The age at which children begin drinking alcohol is dropping and is now around 13, on average in the US. Underage drinkers make up a significant proportion – an estimated 20 per cent – of the US market. It is for this reason that alcohol manufacturers spend so much on advertising during television programmes, and with radio stations and magazines favoured by teens, as well as internet sites crammed with games, freebies, contests, downloads and music reviews. Teens see more alcohol advertisements in the magazines they read and hear more on the radio stations they listen to, than adults. The most popular television programmes for teenagers feature alcohol advertisements – more than 5000 ads were shown during the 15 most popular of these shows during 2002 at a cost of $52 million.
Studies have found that the more television a child watches in 9th grade, the more likely they will begin drinking in the following year and a half. One study found that exposure in 6th grade to beer advertisements strongly increased the likelihood that the child would drink alcohol in the following year. Another study found "that exposure to alcohol ads and/or liking of those ads in seventh grade" was a predictor of greater alcohol use and "drinking-related problems later in adolescence". Alcohol is a major cause of death for adolescents and kids who start drinking before they are fifteen are more likely to become alcoholics later in life.
Television is only one of many media outlets that are used to advertise to children. Most youth-oriented magazines feature alcohol advertising and alcohol is also promoted using sponsorship, competitions, online media and mobile phones. In the UK, "a third of young people aged 11–18 are exposed to online alcohol advertisements on a daily basis". Branded alcohol websites feature games, competition, music and give-aways so as to be attractive to young people. Alcohol marketers also utilise advergaming. There are also mobile phone apps devoted to promoting alcohol consumption, such as Absolut Vodka's 'TalkAbout Kahlua'.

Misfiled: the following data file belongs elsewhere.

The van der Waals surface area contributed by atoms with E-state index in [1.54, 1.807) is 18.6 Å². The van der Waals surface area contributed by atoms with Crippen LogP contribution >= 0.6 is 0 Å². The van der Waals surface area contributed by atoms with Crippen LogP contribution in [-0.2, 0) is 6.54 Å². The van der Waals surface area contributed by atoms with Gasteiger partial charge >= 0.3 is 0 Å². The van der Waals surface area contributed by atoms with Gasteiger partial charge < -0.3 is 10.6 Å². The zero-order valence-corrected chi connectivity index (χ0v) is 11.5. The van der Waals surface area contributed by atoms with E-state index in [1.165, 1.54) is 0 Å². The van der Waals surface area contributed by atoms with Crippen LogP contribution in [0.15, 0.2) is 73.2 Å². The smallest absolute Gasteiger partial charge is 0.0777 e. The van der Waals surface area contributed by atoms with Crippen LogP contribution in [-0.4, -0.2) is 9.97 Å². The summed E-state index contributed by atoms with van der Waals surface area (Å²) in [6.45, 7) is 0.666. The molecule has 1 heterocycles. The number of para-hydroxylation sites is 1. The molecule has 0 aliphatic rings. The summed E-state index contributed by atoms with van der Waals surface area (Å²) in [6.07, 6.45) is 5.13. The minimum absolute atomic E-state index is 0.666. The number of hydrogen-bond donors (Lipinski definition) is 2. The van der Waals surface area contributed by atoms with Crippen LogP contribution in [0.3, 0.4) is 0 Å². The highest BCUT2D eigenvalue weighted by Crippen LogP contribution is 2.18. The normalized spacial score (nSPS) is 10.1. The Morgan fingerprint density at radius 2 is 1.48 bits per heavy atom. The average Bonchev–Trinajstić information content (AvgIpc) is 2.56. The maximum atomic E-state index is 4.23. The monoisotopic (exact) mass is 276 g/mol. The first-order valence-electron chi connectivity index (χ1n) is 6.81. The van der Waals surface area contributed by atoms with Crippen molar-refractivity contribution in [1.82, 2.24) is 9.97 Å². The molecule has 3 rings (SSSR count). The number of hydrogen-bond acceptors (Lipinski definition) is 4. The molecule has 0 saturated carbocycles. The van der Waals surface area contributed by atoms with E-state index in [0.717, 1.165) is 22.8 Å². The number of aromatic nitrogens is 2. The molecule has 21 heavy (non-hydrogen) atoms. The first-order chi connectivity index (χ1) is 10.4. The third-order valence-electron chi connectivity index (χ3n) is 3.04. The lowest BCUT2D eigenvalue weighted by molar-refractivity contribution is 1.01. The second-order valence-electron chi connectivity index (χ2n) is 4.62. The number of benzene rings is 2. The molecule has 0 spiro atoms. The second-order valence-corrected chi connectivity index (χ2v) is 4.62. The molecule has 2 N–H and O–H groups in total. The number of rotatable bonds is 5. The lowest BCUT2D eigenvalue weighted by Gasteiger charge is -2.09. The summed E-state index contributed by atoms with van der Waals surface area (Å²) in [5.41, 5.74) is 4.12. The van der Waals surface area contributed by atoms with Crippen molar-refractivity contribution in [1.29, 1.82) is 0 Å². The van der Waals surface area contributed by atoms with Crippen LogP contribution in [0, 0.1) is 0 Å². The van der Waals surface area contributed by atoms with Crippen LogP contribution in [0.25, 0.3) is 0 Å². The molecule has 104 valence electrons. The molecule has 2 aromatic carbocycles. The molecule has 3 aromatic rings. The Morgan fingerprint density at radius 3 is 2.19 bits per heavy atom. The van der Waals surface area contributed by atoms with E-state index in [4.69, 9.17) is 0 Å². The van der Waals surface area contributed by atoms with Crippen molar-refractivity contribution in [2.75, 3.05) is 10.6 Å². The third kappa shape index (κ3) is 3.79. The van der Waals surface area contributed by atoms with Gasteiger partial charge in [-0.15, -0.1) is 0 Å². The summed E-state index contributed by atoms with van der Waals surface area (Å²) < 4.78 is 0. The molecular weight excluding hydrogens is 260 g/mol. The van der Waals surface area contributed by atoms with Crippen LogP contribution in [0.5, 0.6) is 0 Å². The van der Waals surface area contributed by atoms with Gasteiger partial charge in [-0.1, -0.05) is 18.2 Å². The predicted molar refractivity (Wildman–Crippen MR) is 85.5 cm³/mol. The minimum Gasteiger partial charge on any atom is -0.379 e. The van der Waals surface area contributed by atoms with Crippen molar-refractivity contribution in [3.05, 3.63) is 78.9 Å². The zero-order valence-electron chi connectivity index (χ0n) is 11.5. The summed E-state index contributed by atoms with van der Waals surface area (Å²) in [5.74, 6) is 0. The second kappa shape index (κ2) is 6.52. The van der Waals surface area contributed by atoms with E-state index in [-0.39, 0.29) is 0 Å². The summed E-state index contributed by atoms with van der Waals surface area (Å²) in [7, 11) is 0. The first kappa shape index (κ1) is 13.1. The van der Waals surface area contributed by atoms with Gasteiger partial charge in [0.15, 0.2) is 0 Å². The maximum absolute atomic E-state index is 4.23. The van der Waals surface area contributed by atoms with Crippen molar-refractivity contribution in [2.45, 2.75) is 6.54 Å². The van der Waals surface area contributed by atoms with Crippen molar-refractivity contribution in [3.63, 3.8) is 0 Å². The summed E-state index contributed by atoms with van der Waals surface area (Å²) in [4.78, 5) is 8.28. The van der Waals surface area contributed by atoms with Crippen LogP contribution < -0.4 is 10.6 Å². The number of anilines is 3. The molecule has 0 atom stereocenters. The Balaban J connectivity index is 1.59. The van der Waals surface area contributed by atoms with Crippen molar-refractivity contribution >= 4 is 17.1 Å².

Social media sites feature banner and boxed advertisements for alcohol, dedicated profile pages for alcohol brands, pages promoting alcohol-company sponsored events and competitions as well as opportunities "to manufacture an impression of widespread grassroots support for a product, using fake identities, blogs and product reviews."
Alcohol marketers utilise a range of media so as to infiltrate the lives of youths in an integrated way so that "young people are exposed to an accumulation of images, associations, and messages relating to alcohol consumption, with brands embedded in everyday interactions and lifestyles".
Clothing bearing the Jim Beam brand is sold online to children 4 years of age and older. This means that children are wearing advertisements for an alcoholic drink but is also aimed at familiarising the children with the brand and associating it with their favourite clothing.
A UK government's investigation, which accessed internal alcohol industry documents, confirmed that the industry does target teenagers in order to develop drinks that are attractive to young people, to recruit new drinkers and to gain brand loyalty at an early age.